CAMBRIDGE SILICON RADIO
Bluetooth microchips such as those produced by Cambridge Silicon Radio enable gadgets to talk to each other without wires. CSR's technology is in mobile phones, wireless headsets and laptops and its upcoming flotation is a test of investor sentiment to the technology sector. The valuation is asking a lot and with so many founder shareholders wanting to sell out, the private punter should stay out in the short term.
Will dog of a drugs giant be a darling?
The world's No 2 pharmaceuticals giant GlaxoSmithKline has been a dog of an investment since the merger that created it in 2000. It has been slow to develop a pipeline of new drugs to replace a trio of blockbusters which have lost patent protection.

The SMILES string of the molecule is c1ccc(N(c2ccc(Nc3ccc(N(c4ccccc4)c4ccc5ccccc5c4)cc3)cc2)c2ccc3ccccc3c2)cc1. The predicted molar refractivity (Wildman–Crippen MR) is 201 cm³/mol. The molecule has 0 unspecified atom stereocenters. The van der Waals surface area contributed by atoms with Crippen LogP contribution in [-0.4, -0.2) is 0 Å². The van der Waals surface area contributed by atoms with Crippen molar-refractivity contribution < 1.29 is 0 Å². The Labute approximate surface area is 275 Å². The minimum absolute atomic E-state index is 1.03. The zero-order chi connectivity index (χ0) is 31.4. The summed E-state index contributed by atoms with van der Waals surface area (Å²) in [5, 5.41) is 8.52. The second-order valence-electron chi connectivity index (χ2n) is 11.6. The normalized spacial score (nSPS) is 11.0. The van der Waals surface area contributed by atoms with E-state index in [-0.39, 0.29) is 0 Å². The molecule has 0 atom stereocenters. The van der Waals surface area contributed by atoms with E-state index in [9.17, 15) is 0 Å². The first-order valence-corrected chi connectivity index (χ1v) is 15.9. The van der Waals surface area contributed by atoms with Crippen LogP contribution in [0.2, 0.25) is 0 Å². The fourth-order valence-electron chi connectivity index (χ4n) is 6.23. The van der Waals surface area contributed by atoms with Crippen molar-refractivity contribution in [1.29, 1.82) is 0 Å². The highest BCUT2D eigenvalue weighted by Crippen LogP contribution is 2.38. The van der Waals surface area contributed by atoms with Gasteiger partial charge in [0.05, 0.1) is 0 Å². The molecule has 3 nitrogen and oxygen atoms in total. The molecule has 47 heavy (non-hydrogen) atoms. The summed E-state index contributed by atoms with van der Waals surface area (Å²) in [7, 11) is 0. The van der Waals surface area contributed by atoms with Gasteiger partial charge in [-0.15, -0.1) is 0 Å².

Augmentin, the antibiotic, and the anti-depressant Paxil, both face cheap copycat competition in the United States, the most lucrative pharmaceuticals market, and Wellbutrin faces a similar fate in months.
There is going to be a messy gap in the company's growth, as a result of which GSK shares trade at a valuation about a third below those of its peers.
By the end of this year, GSK will be growing again. It should not take the stock market until then to wake up to the turnaround, and the company should also have a steady feed of news on the progress of its pipeline of new drugs which will rekindle interest.
This pipeline looks one of the fattest in the industry. The drugs will not be on the market until late in the decade, but analysts will soon plug first guesses on potential sales into their forecasts. Long-term winners could include another blockbuster asthma treatment being hailed as "better than Advair", now GSK's best seller.
GSK says that 2004 is a transition year for its mix of products, and it should also mark the company's transition from dog to darling. Investors get a 3.7 dividend yield for their patience, and should buy.
The above are a selection of recommendations from the daily Investment ColumnReuse content